Party people

Saloon Peter C Baker heads over to the abstract art-strewn Zyara Cafe, for the first meeting of Abu Dhabi's American Democrats.

North Carolina delegate Hiawatha Foster holds up a sign after Democratic presidential nominee Barack Obama, D-Ill., gave his speech during the Democratic National Convention in Denver, Thursday, Aug. 28, 2008. (AP Photo/Matt Sayles) *** Local Caption ***  COMW130_Democratic_Convention.jpg
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Peter C Baker at the first meeting of Abu Dhabi's American Democrats.
On May 21, 1832, delegates of the US Democratic party met in Baltimore, Maryland for the party's first national convention. Their purpose was two-fold: to officially renominate the incumbent president, Andrew Jackson, as their presidential candidate; and to select Jackson's running mate (John Calhoun, his first-term vice president, had resigned after realising that he probably disagreed with Jackson over just about everything). Something about the practice stuck, and Democratic voting delegations, one from each American state, have been convening every four years since.

Since 1976, they have been joined by a delegation representing US Democrats living overseas. Today, Democrats Abroad is recognised by the Democratic National Committee as the practical equivalent of a state party with 11 convention votes. Six delegates, each armed with half a vote, represent a sprawling "Europe - Middle East - Africa" regional caucus. These delegates are typically high-ranking members of national Democrats Abroad chapters. The UAE does not yet have such a chapter.

About a month ago, US citizens who had identified themselves as UAE residents when registering for received an e-mail inviting them to the inaugural meeting of UAE Democrats Abroad, to be held simultaneously at the Après Restaurant in the Mall of the Emirates in Dubai and the Zyara Cafe next to the Hilton Residence in Abu Dhabi. It takes 50 signatures to start an official chapter. When I walked into Zyara - an abstract art-strewn coffee shop much like one where eager democrats might meet in New York or Los Angeles - I didn't see 50 Democrats. In fact, had there not been a handwritten "Democrats Abroad" sign taped to the door, I would have assumed I'd come to the wrong place, and left. Reading the look on my face, a waiter asked me, "Democrat?" I nodded nervously, and he pointed me to a back table where two women were sitting.

One of the women was Jumana Nabti, the meeting's organiser."When we booked the restaurant, we told the restaurant to expect between five and 50 people," she explained. "No one really knows who is on that e-mail list, or if they even still live here." Nabti moved to Abu Dhabi just over a year ago to work for the Department of Transport. She had previously lived in Lebanon (she is half Lebanese), where she started the Democrats Abroad chapter. During our meeting, her brother David was sleeping after four days of representing US Democrats who live in Lebanon at the party's convention in Denver, Colorado.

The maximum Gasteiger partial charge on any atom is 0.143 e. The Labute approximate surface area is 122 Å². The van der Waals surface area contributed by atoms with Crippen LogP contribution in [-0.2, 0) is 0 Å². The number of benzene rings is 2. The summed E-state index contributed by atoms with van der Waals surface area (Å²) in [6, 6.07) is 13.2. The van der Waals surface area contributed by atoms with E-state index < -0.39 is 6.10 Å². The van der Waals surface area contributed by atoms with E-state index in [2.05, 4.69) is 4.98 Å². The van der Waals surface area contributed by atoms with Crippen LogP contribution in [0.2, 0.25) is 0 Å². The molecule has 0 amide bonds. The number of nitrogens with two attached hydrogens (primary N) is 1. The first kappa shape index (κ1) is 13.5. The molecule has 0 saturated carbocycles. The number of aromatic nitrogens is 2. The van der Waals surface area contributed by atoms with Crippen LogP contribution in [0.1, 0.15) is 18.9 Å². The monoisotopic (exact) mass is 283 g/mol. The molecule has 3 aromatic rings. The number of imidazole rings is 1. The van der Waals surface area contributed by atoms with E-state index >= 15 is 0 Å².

After half an hour, a married couple who had just moved to Abu Dhabi from New York showed up. "What's the point of Democrats abroad?" the man wanted to know. Nabti talked about registering voters, watching debates and meeting other Americans. "But this is definitely the very first meeting," she admitted. "We can do whatever you guys are interested in doing. We can do happy hours if you want." Another couple - two professors at Sheikh Zayed University - showed up and apologised for being late. "Its OK," Nabti reassured them. "We're in the Middle East. 4pm means whenever."

People kept trickling in. By 5pm, almost a dozen had showed up. People traded stories of waking up early to watch primary results and convention speeches live on CNN. They talked about how a debate party might work, given the US-UAE time difference: should someone tape the debates? Who even has a VCR these days? Maybe they could be downloaded? Someone tried to use their Blackberry to look up the debate schedule on Everyone started wondering aloud when their ballots were due; Jumana reminded them that the date varied by state, and directed them to a website.

"And when do they count them, anyway?" someone asked. No one knew. Talk turned to Obama and his convention speech. "What did he say about the Palestinians?" the man from New York wanted to know (he hadn't seen the speech yet). "Nothing,"everyone agreed. A tiny debate started over whether this was, as one man put it, "part of the plan, part of towing the line until he's in." By the meeting's end, the couple from Sheikh Zayed had tentatively agreed to host an election night party, though everyone remained unclear how it would work. Would it be an early breakfast party? Or a long, long evening party?

"I'm wondering -" hesitated the woman. "We want to have people over for celebrations. What if we're not celebrating? We'll just be crying in our drinks."